Wednesday, May 30, 2007

CIRM Legislation: A Cash Cow or Bum Steer?

Legislation to ensure that California garners a decent return on its $6 billion investment in embryonic stem cell research has hit a roadblock and faces a critical hearing on Thursday.

The measure is SB771 by Sen. Sheila Kuehl, D-Santa Monica, and Sen. George Runner, R-Antelope Valley. Kuehl is chair of the Senate Health Committee and Runner is the No. 2 GOP leader in the Senate.

The bill has been shunted into a "suspense" file, along with many others, because the chair of the Senate Appropriations Committee, Tom Torlakson, D-Concord, is uncertain whether the measure would generate more revenue than would the regulations of the California stem cell agency itself.

If the measure is not removed from the suspense file, it will be placed on hold for this year and is not likely to be brought up again until January.

Discussions have been underway between Kuehl, Torlakson, Senate President Pro Tem Don Perata, D-Oakland , and Senate Majority Leader Gloria Romero, D- Los Angeles, about the fate of the bill. Kuehl and Runner are contending that it is impossible to make revenue comparisons between the bill and CIRM regulations because the regulations are not in final form. They also argue that arguments by the biotech industry concerning the adverse impact of the bill are highly speculative. Industry is also not fond of CIRM's rules.

Although the Kuehl bill is up for a nominal public vote, without a nod from the Senate leadership, the bill is not likely to be removed from the suspense file.

The staff of the Appropriations Committee has prepared an interesting analysis of SB771 that indicates that the measure would generate $56 million more for the state over a given period than would CIRM's regulations. Here are some excerpts:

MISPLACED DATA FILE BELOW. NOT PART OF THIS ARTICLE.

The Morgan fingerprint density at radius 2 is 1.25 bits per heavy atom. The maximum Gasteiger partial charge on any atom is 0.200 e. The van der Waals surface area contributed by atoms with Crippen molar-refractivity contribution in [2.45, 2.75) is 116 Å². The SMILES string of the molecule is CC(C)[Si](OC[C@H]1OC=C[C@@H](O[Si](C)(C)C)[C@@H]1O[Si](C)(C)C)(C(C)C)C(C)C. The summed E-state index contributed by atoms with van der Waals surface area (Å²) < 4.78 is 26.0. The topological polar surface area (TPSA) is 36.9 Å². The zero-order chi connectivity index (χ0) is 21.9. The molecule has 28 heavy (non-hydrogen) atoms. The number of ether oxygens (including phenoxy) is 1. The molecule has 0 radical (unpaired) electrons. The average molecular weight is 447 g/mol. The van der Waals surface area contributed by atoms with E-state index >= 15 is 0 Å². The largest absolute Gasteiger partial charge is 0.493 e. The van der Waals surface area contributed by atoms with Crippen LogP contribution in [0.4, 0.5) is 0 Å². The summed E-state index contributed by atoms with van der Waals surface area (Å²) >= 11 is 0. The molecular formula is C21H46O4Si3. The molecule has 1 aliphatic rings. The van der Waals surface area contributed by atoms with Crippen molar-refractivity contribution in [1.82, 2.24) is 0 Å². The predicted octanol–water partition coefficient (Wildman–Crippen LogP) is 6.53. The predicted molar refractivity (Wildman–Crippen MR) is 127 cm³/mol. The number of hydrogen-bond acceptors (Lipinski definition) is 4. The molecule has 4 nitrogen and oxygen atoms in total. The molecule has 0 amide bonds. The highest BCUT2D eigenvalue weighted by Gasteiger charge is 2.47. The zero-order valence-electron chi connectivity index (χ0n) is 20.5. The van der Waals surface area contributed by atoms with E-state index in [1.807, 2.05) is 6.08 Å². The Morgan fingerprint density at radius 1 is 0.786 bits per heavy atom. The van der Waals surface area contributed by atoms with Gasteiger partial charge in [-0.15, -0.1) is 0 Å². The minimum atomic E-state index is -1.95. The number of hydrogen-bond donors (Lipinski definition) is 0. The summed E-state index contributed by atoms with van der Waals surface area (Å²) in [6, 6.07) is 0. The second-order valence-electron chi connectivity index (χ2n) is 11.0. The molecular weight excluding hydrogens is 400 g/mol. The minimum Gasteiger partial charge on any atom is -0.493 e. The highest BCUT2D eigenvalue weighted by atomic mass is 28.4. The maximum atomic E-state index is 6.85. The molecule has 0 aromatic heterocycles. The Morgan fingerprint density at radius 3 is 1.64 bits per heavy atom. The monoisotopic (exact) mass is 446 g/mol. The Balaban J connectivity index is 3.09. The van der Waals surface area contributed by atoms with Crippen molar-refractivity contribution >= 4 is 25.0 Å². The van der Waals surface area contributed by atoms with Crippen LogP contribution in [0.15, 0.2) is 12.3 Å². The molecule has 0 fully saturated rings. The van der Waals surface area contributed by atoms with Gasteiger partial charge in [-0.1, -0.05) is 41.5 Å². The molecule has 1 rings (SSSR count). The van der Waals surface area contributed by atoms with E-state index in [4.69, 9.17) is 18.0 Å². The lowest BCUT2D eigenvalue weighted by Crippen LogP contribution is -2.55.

"Based on a direct comparison of state revenues generated under SB 771 and under the CIRM regulations, SB 771 would produce more revenue than the CIRM regulations. In a ten year projection of a sample project modeled under three scenarios (a licensed invention, a low success royalty, and a high success royalty) with an $8 billion public investment, SB 771 would have produced $183.5 million compared to $127.7 million under the CIRM proposed regulations.

"The California Institute for Regenerative Medicine believes that the sample comparison above is misleading, that financial market forces, the interests of private research companies, and the unique nature of cellular therapies will produce disincentives which will substantially reduce the projected returns of 771."
The analysis said it reviewed economic studies of potential Prop. 71 returns although it did not cite them by name. It said the studies projected royalties to the state of between $160 million and $1.1 billion.

Earlier this month, an item appeared on the Internet that bears on the biotech industry position that anything that promises to inhibit returns on stem cell products (such as SB771) will discourage research. In an item called "What Price Innovation?," Merrill Goozner, director of the Integrity in Science Project at the Center for Science in the Public Interest, wrote about industry arguments that Democratic national health care reform plans would choke medical research. Goozner said:
"Is there any evidence to suggest that the pace of significant medical breakthroughs can be associated with higher drug industry sales, profits, profit margins or, perhaps most significantly, R&D expenditures? Or, put another way, given the past decade's very high rates of sales growth, profit growth and R&D expenditure growth, how does one explain the steady downward decline (trend line; there is, of course, year-to-year variation) in the number of significant new drugs emerging from industry labs?"
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1 comment:

  1. Anonymous5:03 PM

    It passed out of Senate Appropriations 16-1 on May 31.

    It will be taken up on the Senate floor in the coming weeks.